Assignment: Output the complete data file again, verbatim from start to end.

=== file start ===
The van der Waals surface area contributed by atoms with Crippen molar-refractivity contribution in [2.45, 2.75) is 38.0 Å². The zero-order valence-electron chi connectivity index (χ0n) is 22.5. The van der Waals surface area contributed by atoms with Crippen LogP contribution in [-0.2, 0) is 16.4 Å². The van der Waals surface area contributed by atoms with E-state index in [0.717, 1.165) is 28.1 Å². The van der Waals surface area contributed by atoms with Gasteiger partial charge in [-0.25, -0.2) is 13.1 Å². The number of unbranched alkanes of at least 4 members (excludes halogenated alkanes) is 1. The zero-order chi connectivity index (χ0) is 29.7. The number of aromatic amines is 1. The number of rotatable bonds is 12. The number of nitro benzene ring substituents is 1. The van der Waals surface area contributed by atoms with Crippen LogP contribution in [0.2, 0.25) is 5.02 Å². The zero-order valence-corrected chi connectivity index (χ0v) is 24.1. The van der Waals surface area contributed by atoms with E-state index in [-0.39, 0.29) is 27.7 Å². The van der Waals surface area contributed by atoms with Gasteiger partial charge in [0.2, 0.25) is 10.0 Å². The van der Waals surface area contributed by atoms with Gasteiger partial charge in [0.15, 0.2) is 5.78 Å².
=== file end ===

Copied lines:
The van der Waals surface area contributed by atoms with Crippen molar-refractivity contribution in [2.45, 2.75) is 38.0 Å². The zero-order valence-electron chi connectivity index (χ0n) is 22.5. The van der Waals surface area contributed by atoms with Crippen LogP contribution in [-0.2, 0) is 16.4 Å². The van der Waals surface area contributed by atoms with E-state index in [0.717, 1.165) is 28.1 Å². The van der Waals surface area contributed by atoms with Gasteiger partial charge in [-0.25, -0.2) is 13.1 Å². The number of unbranched alkanes of at least 4 members (excludes halogenated alkanes) is 1. The zero-order chi connectivity index (χ0) is 29.7. The number of aromatic amines is 1. The number of rotatable bonds is 12. The number of nitro benzene ring substituents is 1. The van der Waals surface area contributed by atoms with Crippen LogP contribution in [0.2, 0.25) is 5.02 Å². The zero-order valence-corrected chi connectivity index (χ0v) is 24.1. The van der Waals surface area contributed by atoms with E-state index in [-0.39, 0.29) is 27.7 Å². The van der Waals surface area contributed by atoms with Gasteiger partial charge in [0.2, 0.25) is 10.0 Å². The van der Waals surface area contributed by atoms with Gasteiger partial charge in [0.15, 0.2) is 5.78 Å².